The Vagabond – Captain Elliott’s short-lived peach orchard


By Danny Crownover

The largest peach orchard ever planted in Etowah County was located on the side of the mountain overlooking what later became the Gadsden Country Club.
The orchard (pictured near right) was owned by Captain J.M. Elliott, Jr., who in 1905 planted 74,000 trees. The Elliott Fruit Company was organized to promote and carry out the project.
Charles W. Ewing, who owned 17,000 peach trees and 5,000 apple trees at Mountainboro, visited the Elliott Orchard in April of 1905. He predicted the orchard would produce 50 carloads of peaches that season.
Elliott’s company also owned 20,000 peach-bearing trees on the M.L. McDonald farm located several miles south of the country club property, making a total of 94,000 trees in all.
During that time, most fruit growers in the south were operating independently and were therefore not organized to protect their interests. To wit, they were at the mercy of commission men in the markets and very frequently they did not receive enough cash on a carload of peaches to pay the freight.
Those local growers did not produce quantities that would attract buyers to the fields, and as a result, many were forced to go out of business, even to the point of cutting down their orchards. Several large orchards around Menlo, Ga., were destroyed for that very reason, and the Elliott Orchards eventually went the same way. His orchards were located several miles from a railroad, and the haulage by wagons to shipping points ate into any possible profits.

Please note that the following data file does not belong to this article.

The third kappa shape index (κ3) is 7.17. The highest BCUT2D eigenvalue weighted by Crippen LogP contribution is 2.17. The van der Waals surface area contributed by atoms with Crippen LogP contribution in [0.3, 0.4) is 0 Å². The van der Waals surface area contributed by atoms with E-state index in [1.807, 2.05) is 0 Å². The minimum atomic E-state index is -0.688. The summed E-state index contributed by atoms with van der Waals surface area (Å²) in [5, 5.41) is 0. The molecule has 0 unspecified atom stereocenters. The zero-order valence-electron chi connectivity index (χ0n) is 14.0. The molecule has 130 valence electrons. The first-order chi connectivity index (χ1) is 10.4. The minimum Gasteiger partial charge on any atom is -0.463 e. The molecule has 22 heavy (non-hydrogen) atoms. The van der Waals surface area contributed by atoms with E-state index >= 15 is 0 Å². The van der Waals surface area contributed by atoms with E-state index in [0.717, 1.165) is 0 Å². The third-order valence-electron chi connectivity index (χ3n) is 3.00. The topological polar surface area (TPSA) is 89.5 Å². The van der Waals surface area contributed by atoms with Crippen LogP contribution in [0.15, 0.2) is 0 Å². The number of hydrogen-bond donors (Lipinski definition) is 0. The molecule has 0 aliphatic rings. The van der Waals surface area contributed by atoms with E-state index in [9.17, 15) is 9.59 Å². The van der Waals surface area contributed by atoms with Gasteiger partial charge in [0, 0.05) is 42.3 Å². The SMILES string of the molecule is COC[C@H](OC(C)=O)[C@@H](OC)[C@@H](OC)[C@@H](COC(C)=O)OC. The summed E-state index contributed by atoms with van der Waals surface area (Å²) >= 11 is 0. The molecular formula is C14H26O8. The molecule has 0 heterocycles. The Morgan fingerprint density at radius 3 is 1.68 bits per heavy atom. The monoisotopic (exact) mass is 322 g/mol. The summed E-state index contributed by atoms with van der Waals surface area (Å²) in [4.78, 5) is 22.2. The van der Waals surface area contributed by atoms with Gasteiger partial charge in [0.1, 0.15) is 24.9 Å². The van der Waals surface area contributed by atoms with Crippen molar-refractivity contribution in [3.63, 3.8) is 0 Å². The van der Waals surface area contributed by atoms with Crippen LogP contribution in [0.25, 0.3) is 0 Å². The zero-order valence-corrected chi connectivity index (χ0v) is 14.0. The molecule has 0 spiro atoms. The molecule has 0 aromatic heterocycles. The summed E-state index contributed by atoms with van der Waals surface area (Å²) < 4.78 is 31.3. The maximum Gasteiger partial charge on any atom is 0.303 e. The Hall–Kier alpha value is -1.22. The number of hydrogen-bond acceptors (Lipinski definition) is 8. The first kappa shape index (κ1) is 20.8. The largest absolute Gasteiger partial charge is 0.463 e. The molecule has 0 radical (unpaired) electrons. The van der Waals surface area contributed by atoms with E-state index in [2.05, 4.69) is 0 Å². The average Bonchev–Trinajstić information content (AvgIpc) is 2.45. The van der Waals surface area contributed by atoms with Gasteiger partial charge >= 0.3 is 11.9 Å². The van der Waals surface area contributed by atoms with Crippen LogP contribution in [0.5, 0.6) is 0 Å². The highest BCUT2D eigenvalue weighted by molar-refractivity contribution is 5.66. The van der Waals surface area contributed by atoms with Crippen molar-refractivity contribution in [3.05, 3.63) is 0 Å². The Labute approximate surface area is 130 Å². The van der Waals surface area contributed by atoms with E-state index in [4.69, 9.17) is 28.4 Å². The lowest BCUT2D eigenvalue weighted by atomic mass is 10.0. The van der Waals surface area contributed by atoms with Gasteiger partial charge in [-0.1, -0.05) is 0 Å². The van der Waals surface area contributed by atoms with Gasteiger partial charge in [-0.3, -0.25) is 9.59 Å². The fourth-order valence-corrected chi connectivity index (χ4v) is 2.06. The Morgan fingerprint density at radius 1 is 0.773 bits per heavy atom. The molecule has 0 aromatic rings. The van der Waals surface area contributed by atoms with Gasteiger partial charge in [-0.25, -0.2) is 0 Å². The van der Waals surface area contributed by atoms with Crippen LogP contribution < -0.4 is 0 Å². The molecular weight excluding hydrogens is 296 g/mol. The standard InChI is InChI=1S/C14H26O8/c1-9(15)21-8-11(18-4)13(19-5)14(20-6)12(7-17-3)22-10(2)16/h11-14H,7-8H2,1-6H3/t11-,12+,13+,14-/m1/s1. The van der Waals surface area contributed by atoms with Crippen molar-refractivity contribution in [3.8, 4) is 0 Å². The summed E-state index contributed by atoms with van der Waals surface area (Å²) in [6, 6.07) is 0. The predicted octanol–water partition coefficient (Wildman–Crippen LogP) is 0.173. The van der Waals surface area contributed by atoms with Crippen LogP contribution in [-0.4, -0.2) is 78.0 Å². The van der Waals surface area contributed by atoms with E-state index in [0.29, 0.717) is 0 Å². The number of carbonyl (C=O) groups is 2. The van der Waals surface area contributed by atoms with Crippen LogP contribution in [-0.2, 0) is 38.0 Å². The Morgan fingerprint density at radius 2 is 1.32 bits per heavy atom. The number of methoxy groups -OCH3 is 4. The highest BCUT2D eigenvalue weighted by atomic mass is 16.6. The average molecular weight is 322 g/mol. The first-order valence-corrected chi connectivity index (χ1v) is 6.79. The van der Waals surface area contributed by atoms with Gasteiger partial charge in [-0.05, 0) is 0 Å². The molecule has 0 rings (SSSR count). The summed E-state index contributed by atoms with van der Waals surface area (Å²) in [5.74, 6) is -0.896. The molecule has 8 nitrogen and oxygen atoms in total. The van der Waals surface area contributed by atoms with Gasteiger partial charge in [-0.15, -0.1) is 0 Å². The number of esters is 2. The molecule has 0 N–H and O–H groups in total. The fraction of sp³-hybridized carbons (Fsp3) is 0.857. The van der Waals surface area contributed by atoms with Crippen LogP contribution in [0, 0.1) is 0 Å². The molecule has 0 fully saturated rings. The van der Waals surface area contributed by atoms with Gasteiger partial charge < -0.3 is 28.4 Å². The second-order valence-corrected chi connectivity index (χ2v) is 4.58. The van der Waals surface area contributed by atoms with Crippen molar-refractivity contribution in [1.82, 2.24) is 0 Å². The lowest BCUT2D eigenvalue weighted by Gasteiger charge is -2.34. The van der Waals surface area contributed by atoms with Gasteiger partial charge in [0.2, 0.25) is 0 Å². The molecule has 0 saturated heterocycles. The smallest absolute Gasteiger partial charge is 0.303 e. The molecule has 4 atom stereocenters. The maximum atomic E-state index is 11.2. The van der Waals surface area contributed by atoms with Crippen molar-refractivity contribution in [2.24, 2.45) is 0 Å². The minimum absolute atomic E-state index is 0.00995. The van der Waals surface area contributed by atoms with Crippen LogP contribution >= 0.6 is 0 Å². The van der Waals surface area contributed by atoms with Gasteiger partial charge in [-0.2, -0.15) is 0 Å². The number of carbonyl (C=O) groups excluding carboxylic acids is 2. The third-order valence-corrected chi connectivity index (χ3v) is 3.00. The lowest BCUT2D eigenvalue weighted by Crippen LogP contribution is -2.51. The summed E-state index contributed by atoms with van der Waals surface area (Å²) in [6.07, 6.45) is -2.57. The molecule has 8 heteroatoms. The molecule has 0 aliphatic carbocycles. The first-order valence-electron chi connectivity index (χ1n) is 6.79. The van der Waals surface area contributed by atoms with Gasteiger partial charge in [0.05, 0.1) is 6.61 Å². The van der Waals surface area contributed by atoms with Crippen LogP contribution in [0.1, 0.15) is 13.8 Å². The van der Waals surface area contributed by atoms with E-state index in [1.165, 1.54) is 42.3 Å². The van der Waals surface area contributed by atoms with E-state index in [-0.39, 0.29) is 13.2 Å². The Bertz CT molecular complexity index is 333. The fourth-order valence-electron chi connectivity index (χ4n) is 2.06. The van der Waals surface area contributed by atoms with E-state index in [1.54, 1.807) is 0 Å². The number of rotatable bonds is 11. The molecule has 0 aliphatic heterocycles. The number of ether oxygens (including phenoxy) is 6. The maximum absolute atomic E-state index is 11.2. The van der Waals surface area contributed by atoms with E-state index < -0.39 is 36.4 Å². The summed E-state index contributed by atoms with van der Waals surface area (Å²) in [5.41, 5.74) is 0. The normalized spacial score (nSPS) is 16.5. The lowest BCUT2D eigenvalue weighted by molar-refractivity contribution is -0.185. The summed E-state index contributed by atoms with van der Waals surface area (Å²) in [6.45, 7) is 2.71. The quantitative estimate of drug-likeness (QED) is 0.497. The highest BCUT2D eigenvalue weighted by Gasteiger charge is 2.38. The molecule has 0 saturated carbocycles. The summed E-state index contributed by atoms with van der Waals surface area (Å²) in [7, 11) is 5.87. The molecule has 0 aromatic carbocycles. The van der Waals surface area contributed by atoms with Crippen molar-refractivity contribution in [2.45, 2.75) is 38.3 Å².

Every fruit-producing center in the United States had a similar experience, including those in California and Florida. Many survived through organization and cooperation, which eliminated any uncertainty about markets and the methods of commission men.
Captain Elliott (pictured above right) called his peaches “Iron Tonis,” a brand that attracted little attention in other sections. He claimed that the iron in the soil gave the fruit a peculiar flavor and an attractive color.
The Elliott Orchard began to fade out just before the country club bought its property. Many of Elliott’s trees were cut down and many died out.
Contact The Vagabond at

Latest News

Advanced Manufacturing Center now open
Chamber hosts legislative summit
Young ladies selected for Annual Bal d'Or
STEAM Camp inspires female innovators
ADEM funding for drinking water, sewer projects surpasses $1 billion

Latest Sports News

Ashville grad leaves mark in AHSAA record book
Gadsden State student-athletes make ACCC honor roll
New Gadsden State cross country coach excited for 2024 season
AHSAA names new executive director
Area players make ASWA All-State baseball